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    ARIANAH73   11,923
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Liar...

Sunday, January 16, 2011


I am a liar. I am a damn good liar, if I may say so myself. I've had a lot of practice, and the more I've done it, the easier it is. I don't necessarily think I lie that much more than most people, but it's enough.

I lie to get myself out of trouble, to buy myself time when I haven't done something I promised to do, and to make myself appear better or more important than I actually am. And most disturbingly, I sometimes lie about things for absolutely no reason, which serve no purpose, and spill from my mouth without a thought.

I lie to my boss, I lie to my clients, I lie to my nutrition tracker (!), and I definitely spew my rhetoric to myself. And for the most part, I've got myself convinced.

Lying is so second-nature, now, that I haven't really thought about it as a problem recently. But I just watched a movie called Dakota Skye, about a girl who knows whenever she is being lied to, and then meets a boy who never lies.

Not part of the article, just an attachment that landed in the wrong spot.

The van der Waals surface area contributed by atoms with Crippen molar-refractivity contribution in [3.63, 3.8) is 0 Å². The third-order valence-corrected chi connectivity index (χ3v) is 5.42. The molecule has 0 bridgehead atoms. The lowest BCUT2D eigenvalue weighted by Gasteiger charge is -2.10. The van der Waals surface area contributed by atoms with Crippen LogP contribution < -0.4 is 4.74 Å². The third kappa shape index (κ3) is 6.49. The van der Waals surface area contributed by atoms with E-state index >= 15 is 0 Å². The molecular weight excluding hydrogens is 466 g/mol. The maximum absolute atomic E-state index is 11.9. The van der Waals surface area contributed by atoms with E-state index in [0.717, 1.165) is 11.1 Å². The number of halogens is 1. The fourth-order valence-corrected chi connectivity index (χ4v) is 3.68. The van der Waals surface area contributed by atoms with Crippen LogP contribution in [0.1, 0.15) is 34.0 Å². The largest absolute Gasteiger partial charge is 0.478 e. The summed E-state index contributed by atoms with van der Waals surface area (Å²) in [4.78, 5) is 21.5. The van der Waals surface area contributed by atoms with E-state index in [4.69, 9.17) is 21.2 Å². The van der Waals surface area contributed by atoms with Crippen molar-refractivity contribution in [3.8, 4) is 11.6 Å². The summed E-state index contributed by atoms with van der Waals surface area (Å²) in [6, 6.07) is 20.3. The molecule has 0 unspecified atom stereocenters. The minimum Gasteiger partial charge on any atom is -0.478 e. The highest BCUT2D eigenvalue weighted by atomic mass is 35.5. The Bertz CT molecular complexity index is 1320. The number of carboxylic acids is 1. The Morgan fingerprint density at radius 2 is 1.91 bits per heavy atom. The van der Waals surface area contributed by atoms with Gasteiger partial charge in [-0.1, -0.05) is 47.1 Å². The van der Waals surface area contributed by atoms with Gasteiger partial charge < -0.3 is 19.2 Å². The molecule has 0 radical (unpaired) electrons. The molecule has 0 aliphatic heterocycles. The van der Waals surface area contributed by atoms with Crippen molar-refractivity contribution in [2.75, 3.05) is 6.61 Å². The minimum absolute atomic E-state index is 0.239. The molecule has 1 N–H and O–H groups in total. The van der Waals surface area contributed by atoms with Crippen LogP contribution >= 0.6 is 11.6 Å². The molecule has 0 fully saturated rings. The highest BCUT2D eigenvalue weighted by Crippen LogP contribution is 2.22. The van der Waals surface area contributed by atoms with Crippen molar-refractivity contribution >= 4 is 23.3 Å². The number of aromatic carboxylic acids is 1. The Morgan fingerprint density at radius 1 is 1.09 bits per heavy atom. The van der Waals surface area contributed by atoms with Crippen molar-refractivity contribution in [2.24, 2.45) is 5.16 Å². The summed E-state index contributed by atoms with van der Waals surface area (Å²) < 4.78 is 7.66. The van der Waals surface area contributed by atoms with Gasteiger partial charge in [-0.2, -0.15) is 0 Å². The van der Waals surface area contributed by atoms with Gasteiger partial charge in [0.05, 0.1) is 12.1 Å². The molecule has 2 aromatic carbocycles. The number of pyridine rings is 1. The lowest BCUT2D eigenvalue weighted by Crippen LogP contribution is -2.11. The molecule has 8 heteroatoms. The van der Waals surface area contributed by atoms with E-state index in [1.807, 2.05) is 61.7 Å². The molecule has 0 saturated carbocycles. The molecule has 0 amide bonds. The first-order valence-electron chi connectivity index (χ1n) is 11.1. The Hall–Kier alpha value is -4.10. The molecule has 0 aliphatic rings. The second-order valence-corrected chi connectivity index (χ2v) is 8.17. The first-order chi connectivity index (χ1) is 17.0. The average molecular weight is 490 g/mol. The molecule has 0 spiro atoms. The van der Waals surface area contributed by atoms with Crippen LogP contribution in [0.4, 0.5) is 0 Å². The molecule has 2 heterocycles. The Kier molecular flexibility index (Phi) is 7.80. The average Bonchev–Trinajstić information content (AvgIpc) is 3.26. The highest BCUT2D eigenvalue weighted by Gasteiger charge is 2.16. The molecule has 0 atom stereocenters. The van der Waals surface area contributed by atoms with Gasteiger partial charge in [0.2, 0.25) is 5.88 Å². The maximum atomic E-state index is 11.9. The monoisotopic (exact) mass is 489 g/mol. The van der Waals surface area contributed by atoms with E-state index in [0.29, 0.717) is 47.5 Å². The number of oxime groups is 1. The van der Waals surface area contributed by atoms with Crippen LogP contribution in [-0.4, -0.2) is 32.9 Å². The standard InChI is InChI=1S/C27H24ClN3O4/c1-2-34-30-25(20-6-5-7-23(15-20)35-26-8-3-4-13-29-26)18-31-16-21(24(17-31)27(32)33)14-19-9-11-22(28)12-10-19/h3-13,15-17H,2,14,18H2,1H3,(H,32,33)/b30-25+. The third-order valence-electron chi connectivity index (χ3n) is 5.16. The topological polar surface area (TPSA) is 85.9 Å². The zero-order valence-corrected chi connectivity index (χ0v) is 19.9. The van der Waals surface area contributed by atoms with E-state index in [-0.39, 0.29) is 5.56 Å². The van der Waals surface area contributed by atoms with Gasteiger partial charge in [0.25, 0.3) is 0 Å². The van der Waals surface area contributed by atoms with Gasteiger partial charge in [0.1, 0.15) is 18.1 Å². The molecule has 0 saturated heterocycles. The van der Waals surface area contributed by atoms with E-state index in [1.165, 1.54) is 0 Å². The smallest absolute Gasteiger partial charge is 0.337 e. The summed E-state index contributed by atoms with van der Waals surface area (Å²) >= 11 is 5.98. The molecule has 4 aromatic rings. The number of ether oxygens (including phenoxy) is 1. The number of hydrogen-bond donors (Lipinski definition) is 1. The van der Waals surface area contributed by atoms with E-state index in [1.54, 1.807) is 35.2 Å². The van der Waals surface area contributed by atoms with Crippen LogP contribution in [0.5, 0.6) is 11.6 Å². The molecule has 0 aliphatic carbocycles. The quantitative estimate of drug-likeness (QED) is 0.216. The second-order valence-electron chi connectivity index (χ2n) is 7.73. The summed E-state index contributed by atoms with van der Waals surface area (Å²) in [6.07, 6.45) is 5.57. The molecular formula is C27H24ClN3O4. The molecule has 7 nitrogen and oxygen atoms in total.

I started to feel extremely guilty about all the lies I've spewed just in the past week. And I googled, "how to be honest." This is what came up:

www.erinpavlina.com/blog
/2006/04/how-to-be-honest-
all-the-time/


The author's suggestion for how to be honest all the time is this: "Never do something you will have to lie about later. If you have to lie about it, you shouldn’t be doing it."

That struck a chord. I usually am lying to cover up something that I have done wrong, or not done at all. If I strive to be better than that, to live a life where I don't have to cover things up, I won't need to lie.

I've made a foray into this territory before. When I first began learning about Buddhism, one of the precepts was "right speech," which means speaking honest, comforting, caring, and worthwhile words. I tried it for a while, avoiding lies, trying my hardest to make sure that each thing I said was genuine and heart-felt. It was extremely difficult, but yielded great results. I felt *more* powerful when I took responsibility for my actions, and I think that admitting when I was wrong made those I dealt with respect me *more* than when I convinced them that I was always right.

Starting right now, I am resuming my path of honesty. This is going to be hard. There's nothing more honest than that.
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  Member Comments About This Blog Post:

F.SILVI 1/18/2011 10:10AM

    Thanks for the blog. I can definitely relate. I will be joining you.

"Starting right now, I am resuming my path of honesty. This is going to be hard. There's nothing more honest than that."

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